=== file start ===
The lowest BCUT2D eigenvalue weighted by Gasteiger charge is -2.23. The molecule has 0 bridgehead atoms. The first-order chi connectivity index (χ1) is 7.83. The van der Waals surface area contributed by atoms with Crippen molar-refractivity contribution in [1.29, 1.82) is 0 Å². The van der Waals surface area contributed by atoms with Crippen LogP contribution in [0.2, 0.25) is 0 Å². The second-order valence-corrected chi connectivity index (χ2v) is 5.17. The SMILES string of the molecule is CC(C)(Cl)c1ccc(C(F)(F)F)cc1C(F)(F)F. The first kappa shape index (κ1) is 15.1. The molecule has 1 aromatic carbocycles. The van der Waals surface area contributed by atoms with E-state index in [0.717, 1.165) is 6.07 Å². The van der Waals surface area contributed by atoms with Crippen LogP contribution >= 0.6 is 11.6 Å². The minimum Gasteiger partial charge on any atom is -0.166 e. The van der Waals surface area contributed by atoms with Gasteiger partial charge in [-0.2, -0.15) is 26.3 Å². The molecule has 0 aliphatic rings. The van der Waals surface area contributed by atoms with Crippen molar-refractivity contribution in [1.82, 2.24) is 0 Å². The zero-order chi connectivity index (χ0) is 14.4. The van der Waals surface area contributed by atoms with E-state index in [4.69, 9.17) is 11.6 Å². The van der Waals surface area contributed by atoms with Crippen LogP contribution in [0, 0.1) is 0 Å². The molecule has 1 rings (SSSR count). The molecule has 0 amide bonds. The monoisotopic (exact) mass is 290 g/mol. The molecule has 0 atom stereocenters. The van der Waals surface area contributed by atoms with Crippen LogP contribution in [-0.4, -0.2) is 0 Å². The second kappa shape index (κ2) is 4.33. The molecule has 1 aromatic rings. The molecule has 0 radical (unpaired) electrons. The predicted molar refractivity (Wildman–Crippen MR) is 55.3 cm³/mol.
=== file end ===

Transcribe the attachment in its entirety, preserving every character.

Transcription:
The lowest BCUT2D eigenvalue weighted by Gasteiger charge is -2.23. The molecule has 0 bridgehead atoms. The first-order chi connectivity index (χ1) is 7.83. The van der Waals surface area contributed by atoms with Crippen molar-refractivity contribution in [1.29, 1.82) is 0 Å². The van der Waals surface area contributed by atoms with Crippen LogP contribution in [0.2, 0.25) is 0 Å². The second-order valence-corrected chi connectivity index (χ2v) is 5.17. The SMILES string of the molecule is CC(C)(Cl)c1ccc(C(F)(F)F)cc1C(F)(F)F. The first kappa shape index (κ1) is 15.1. The molecule has 1 aromatic carbocycles. The van der Waals surface area contributed by atoms with E-state index in [0.717, 1.165) is 6.07 Å². The van der Waals surface area contributed by atoms with Crippen LogP contribution >= 0.6 is 11.6 Å². The minimum Gasteiger partial charge on any atom is -0.166 e. The van der Waals surface area contributed by atoms with Gasteiger partial charge in [-0.2, -0.15) is 26.3 Å². The molecule has 0 aliphatic rings. The van der Waals surface area contributed by atoms with Crippen molar-refractivity contribution in [1.82, 2.24) is 0 Å². The zero-order chi connectivity index (χ0) is 14.4. The van der Waals surface area contributed by atoms with E-state index in [4.69, 9.17) is 11.6 Å². The van der Waals surface area contributed by atoms with Crippen LogP contribution in [0, 0.1) is 0 Å². The molecule has 1 rings (SSSR count). The molecule has 0 amide bonds. The monoisotopic (exact) mass is 290 g/mol. The molecule has 0 atom stereocenters. The van der Waals surface area contributed by atoms with Crippen LogP contribution in [-0.4, -0.2) is 0 Å². The second kappa shape index (κ2) is 4.33. The molecule has 1 aromatic rings. The molecule has 0 radical (unpaired) electrons. The predicted molar refractivity (Wildman–Crippen MR) is 55.3 cm³/mol.